Lottoland hopes to be the first private lottery operator in Germany

Lottoland has filed an application to have its own lottery in several German federal states in order to challenge the German lottery monopoly and become the first private lottery operator of a major lottery in the country.
Lottoland hopes to be the first private lottery operator in Germany

Lottoland has filed an application to have its own lottery in several German federal states in order to challenge the German lottery monopoly and become the first private lottery operator of a major lottery in the country.

The company’s new German lottery system will resembles that of the German lottery classic ‘Lotto 6aus49’ or the European multi-state lottery, Euro jackpot.

Rolf Stypmann, spokesman for Lottoland, states: “With more than five million customers, we understand what lottery players worldwide are looking for. Now we want extend our offering even further and set up our own lottery in Germany”

“If we were to receive permission from a federal state authority, Lottoland would be the first private lottery company offering a ‘major lottery’ (a lottery with high jackpots) in Germany. Lottoland would set up the game plan, have the draw handled by a neutral authority under public supervision, and would allow the jackpot pool to be distributed according to a pre-set game plan. Customers would be able to collect their lottery ticket at selected collection points and lottery terminals, as well as via internet.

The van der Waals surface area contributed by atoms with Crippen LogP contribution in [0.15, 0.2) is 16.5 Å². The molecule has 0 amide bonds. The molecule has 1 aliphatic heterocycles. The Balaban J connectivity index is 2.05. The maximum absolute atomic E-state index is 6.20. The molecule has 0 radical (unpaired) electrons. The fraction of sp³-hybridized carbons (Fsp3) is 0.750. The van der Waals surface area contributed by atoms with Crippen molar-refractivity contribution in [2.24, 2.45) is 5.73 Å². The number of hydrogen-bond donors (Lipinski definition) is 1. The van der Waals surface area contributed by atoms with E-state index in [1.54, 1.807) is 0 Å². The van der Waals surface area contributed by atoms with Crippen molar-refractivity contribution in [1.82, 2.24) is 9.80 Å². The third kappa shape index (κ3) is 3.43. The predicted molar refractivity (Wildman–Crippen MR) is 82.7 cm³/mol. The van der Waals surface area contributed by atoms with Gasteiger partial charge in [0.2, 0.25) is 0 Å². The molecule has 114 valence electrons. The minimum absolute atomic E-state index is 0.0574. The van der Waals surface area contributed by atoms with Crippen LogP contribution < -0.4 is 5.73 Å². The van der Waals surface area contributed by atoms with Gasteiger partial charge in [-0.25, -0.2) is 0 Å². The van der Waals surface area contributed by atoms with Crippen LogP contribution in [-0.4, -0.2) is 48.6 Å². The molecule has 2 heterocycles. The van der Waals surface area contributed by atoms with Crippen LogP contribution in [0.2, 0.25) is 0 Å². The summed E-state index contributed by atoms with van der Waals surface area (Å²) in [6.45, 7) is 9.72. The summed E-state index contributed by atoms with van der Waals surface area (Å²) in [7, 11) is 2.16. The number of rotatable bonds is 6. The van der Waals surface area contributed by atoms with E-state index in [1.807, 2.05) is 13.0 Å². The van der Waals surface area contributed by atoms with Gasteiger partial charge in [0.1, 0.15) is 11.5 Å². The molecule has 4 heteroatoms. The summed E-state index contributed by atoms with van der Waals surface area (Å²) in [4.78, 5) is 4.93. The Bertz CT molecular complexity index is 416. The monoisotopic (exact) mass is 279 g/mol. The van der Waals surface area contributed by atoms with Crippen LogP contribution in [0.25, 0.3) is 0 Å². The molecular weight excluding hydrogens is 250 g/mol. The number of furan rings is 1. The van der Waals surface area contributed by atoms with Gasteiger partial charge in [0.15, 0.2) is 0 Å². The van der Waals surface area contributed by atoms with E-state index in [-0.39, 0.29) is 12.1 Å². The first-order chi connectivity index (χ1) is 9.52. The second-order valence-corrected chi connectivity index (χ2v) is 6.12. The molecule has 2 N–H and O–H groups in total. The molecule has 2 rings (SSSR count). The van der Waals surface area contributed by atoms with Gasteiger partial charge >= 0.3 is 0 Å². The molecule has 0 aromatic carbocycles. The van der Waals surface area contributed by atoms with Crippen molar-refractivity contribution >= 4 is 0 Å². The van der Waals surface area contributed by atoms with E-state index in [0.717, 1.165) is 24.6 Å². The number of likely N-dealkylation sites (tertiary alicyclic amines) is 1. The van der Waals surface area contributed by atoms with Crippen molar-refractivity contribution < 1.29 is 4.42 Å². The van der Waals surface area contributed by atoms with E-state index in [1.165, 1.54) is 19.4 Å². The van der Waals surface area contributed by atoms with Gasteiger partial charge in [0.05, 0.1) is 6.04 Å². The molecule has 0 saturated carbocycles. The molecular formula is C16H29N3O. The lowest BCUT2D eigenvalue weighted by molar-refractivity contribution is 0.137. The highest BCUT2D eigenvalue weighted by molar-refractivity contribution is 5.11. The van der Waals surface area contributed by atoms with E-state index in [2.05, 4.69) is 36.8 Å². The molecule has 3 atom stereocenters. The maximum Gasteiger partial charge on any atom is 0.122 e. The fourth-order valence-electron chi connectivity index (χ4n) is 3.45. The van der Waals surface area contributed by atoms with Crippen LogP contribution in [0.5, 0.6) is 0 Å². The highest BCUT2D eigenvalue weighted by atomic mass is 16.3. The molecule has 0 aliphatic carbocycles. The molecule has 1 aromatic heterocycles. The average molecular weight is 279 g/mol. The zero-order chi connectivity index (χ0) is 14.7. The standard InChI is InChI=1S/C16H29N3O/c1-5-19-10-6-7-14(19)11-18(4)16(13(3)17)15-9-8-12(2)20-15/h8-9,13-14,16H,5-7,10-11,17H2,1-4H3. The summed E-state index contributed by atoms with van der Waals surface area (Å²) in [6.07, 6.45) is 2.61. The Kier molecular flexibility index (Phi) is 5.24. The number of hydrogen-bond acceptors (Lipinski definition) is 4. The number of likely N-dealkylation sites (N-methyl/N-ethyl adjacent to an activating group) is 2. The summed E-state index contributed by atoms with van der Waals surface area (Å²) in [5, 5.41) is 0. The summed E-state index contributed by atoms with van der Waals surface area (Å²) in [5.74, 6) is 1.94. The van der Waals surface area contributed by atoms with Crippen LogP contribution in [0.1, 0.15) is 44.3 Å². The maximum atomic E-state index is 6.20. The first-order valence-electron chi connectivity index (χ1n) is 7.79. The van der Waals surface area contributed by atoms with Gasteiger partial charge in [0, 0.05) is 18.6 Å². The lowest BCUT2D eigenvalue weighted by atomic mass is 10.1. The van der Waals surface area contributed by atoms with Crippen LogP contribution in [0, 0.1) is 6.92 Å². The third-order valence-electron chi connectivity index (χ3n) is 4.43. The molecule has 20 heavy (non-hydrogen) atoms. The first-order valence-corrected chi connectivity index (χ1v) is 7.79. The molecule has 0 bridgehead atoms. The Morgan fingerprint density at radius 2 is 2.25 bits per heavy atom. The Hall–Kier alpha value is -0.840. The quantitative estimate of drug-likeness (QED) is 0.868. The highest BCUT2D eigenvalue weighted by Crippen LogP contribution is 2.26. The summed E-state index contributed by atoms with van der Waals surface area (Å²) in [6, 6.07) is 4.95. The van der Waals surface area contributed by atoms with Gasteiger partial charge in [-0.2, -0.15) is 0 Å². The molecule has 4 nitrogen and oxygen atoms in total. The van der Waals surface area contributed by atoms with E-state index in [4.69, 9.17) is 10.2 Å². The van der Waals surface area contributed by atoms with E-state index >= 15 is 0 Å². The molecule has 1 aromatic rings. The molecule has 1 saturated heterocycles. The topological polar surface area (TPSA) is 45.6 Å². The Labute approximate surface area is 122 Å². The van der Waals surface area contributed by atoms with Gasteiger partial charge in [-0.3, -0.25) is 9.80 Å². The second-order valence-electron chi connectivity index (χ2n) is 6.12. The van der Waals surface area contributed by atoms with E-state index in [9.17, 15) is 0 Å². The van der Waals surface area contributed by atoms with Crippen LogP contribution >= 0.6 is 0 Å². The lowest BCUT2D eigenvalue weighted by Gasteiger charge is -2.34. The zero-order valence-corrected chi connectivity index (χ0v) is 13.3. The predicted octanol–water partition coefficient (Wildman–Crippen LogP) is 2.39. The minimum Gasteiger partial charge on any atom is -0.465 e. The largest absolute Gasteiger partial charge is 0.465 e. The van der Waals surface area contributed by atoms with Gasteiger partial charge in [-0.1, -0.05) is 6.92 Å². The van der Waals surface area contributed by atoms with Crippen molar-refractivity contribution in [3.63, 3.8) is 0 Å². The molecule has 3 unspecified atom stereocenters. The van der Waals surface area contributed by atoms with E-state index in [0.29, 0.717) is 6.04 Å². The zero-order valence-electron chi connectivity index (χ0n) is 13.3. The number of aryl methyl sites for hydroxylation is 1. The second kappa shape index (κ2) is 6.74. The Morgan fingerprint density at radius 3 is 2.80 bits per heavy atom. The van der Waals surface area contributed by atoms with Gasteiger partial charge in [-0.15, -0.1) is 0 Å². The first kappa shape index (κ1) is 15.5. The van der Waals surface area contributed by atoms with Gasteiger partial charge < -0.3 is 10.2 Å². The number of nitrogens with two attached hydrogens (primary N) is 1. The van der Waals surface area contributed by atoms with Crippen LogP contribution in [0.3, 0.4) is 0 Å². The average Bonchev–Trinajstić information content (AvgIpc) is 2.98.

“We are excited to see the outcome of this application and hope at the very least to be informed about the requirements for such a license. Organisationally, private companies are able to handle lotteries at the level of state lotteries. This is what we experience in Italy, UK and Austria.”

The German State Lottery Association produces €7.3b in revenue each year, and approximately 40% of the money goes directly to the finance ministers of each federal state.

“These figures demonstrate why the federal states have an interest in maintaining the public lottery monopoly and refuse any kind of progress. For them, too much money is at stake, especially in comparison to sport bets,” says Stypmann. “In February the German State Lottery Association called on private sport bets suppliers to agree on mutual standards for a strictly-controlled opening of the sport betting market. No comparable measures have been taken concerning the lottery sector which is less at risk of manipulation and less dangerous. We see this is as absurd.”

Source: Gambling Insider

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